Significantly, upregulation of type I and III interferons was observed upon infection, alongside other proinflammatory cytokines such as interleukin-6, and the major immune signaling pathways were activated, including RIG-I and MDA5.
In the study, short hairpin RNA (shRNA) - a synthetic molecule used to silence gene expression by RNA interference, was used to knockdown mitochondrial antiviral-signaling protein (MAVS), with which both RIG-I and MDA5 must interact following binding with viral RNA. Knockdown cells experienced a higher load of SARS-CoV-2 and exhibited depleted interferon levels, though the levels of mRNA coding for some other cytokines (interleukin-6 and tumor necrosis factor) were not altered.
It was noted that cells with knocked out MDA5 or interferon regulatory factor 3 (IRF3), which is activated downstream of MAVS, showed the lowest concentration of interferon coding mRNAs in response to SARS-CoV-2 infection, while also maintaining IL-6 and TNF levels. Knocking out RIG-I or stimulator of interferon genes (STING), a cystolic DNA sensor, had little influence on SARS-CoV-2 infection, suggesting that the cystolic GMP-AMP synthase-STING pathway is not involved in SARS-CoV-2 sensing.
The study team demonstrated that the RNA sensor MDA5 and its downstream partners MAVS and IRF3 are involved in the type I and III interferon response to SARS-CoV-2, while RIG-I is largely uninvolved, as has been supported by several other studies. However, the authors highlight several reports of opposing results, which include indications that RIG-I is involved in sensing additionally or in lieu of MDA5. A diverse range of other pattern recognition receptors are involved in the immune response and the reason for the observed variation is not yet entirely understood. The STING system, for example, has been shown to be activated following cell damage by other infections such as Dengue virus. Though the response to coronavirus is not yet known, it could become active at time points later than observed in this study.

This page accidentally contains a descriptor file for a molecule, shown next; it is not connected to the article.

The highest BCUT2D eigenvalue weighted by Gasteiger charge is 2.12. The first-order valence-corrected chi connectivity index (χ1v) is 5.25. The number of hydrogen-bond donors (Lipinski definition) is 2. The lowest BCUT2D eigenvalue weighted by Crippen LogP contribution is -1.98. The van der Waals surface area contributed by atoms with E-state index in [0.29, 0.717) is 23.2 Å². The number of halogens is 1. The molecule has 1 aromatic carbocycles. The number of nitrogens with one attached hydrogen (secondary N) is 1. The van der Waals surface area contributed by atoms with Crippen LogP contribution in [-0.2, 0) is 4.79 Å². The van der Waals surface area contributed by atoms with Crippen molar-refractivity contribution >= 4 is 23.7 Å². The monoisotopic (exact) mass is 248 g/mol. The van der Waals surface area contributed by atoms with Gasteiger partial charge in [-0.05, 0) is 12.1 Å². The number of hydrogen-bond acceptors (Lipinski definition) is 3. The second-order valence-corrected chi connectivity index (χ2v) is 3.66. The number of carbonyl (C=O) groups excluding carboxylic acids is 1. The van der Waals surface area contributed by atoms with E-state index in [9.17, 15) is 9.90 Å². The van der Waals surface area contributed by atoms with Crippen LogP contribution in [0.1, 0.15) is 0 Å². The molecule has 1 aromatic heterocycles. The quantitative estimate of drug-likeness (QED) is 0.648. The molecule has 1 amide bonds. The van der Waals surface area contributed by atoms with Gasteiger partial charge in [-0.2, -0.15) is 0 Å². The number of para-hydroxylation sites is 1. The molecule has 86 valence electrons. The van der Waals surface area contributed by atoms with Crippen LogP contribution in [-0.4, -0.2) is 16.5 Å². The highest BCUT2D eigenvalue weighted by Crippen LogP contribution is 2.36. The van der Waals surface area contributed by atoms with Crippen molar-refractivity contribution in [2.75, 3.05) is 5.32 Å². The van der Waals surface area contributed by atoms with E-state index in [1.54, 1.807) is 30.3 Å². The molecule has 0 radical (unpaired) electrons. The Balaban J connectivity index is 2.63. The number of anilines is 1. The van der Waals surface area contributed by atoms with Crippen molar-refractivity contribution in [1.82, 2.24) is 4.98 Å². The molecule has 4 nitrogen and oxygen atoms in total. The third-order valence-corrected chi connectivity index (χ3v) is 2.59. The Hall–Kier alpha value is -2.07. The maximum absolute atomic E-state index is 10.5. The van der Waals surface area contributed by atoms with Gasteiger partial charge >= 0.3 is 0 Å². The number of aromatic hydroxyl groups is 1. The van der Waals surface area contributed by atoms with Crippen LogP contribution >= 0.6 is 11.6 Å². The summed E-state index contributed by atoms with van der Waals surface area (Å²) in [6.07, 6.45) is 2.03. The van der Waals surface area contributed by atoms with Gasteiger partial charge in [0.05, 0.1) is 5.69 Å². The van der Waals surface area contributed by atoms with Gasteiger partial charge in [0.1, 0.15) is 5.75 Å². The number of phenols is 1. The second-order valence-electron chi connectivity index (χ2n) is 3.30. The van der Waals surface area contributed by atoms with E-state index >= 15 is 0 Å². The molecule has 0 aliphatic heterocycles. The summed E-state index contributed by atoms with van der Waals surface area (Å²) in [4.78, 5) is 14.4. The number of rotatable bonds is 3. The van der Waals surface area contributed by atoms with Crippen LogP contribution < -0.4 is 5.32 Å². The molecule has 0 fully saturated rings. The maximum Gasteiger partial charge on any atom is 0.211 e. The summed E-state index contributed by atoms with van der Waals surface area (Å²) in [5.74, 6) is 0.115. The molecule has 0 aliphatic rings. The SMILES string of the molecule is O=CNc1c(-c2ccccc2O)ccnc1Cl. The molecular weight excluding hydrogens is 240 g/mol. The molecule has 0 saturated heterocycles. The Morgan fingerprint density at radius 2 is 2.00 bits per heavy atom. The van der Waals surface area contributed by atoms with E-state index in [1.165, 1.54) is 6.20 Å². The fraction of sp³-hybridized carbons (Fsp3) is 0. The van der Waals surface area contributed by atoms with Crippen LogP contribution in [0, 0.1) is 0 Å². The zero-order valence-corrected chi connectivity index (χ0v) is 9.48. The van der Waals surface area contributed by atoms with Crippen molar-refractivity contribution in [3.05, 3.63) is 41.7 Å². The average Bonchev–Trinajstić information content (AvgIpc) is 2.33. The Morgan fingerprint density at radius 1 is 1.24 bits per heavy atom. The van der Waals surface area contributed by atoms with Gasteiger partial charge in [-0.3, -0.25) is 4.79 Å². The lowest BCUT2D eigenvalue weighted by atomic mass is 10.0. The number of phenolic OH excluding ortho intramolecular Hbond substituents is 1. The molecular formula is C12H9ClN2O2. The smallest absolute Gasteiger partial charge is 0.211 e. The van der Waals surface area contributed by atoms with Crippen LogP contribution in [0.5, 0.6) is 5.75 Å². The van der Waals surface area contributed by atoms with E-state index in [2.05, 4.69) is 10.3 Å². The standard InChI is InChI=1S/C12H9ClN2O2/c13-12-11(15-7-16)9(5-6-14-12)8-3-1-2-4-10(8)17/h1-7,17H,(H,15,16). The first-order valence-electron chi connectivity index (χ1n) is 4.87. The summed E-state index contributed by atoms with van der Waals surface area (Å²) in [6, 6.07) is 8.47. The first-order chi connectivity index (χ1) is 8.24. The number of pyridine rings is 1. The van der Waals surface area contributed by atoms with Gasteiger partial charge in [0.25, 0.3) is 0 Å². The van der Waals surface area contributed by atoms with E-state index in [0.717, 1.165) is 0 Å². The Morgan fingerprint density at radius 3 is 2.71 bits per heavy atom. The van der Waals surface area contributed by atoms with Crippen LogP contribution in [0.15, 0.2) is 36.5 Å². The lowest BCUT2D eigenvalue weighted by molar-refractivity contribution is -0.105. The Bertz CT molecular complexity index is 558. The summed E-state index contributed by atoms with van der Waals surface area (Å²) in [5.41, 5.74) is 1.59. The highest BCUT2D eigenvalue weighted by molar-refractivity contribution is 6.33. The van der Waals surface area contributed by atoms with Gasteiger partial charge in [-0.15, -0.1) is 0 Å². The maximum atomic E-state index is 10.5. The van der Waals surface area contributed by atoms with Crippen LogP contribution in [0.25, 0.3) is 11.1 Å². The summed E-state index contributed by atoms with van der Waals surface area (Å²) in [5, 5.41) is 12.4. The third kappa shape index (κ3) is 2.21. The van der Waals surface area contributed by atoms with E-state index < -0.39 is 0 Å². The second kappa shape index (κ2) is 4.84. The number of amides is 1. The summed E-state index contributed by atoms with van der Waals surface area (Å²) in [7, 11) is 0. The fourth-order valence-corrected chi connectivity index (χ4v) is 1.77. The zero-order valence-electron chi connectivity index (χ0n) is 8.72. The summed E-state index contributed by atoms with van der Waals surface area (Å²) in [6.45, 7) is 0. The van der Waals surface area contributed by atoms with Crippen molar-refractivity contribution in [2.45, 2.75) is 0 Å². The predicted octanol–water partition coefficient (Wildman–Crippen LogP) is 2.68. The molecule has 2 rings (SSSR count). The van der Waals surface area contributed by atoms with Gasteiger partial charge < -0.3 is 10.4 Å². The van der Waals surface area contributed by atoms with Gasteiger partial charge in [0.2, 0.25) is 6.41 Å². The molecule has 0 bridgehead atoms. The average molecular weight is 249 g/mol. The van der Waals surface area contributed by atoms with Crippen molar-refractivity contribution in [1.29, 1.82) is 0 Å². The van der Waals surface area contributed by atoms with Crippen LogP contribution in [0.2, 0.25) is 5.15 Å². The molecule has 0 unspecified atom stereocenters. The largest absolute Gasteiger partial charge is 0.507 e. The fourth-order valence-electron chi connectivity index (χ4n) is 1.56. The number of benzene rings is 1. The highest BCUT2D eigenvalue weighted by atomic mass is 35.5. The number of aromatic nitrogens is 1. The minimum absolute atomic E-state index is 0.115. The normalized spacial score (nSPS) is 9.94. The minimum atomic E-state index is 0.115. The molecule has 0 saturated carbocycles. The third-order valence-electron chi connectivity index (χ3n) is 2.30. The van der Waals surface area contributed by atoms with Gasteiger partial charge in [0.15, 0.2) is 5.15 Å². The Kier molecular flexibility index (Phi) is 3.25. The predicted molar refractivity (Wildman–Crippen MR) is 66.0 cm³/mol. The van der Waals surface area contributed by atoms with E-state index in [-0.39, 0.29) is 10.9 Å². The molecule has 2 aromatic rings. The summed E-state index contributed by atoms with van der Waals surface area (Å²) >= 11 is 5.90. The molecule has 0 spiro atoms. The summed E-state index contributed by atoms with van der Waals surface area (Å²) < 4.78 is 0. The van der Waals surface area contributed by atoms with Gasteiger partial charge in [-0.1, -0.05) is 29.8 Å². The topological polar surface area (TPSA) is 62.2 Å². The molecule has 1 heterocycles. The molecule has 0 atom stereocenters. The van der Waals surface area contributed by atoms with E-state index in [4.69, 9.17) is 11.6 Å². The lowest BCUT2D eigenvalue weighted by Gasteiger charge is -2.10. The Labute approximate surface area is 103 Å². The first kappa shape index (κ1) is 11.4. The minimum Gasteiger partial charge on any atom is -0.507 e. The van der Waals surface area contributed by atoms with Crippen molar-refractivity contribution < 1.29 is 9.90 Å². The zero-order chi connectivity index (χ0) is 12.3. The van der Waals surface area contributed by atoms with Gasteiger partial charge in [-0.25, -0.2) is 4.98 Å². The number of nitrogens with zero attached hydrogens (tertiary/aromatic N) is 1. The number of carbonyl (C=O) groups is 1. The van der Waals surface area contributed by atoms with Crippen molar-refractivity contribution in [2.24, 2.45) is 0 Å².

The study team importantly noticed that infected cells demonstrated lowered MxA protein production compared with uninfected bystanders, a virus inhibitor expressed in response to interferon, IL-6, and other cytokines.
The study findings suggest that SARS-CoV-2 suppresses an upstream elicitor of this protein, indicated to be interferon, by encoding a viral protein that interferes with the system, as has been suggested by this and other work. Open reading frame 3a of SARS-Cov-1 is known to target and inhibit the interferon alpha/beta receptor, a widespread membrane receptor of type I interferon, and the group suggests that SARS-CoV-2 likely produces additional proteins that block interferon signaling.
The study team suggests that the SARS-CoV-2 viral infection antagonized IFN receptor signalling. Indeed, other studies identified proteins in the IFNAR signalling cascade as targets of specific SARS CoV-2 proteins. This includes the viral ORF6, which prevents STAT1 nuclear translocation and activation of ISG promoters.
Additionally, SARS-CoV-2 has been shown to downregulate  protein expression of IFNAR1, JAK1 and TYK2, which are all involved in IFN receptor signalling.
Like SARS-CoV-2, SARS-CoV encodes viral proteins that interfere with the type I IFN system. For example, ORF3a from SARS-CoV targets IFNAR directly, and NSP1 inhibits STAT1 phosphorylation and IFNAR signalling by supressing host gene expression.
Therefore, it is likely that SARS-CoV-2 has additional proteins that block IFN receptor signalling. Our work supports the idea that SARS-CoV-2 inhibits the response to type I IFNs, 220 likely reducing host immunity and increasing virus propagation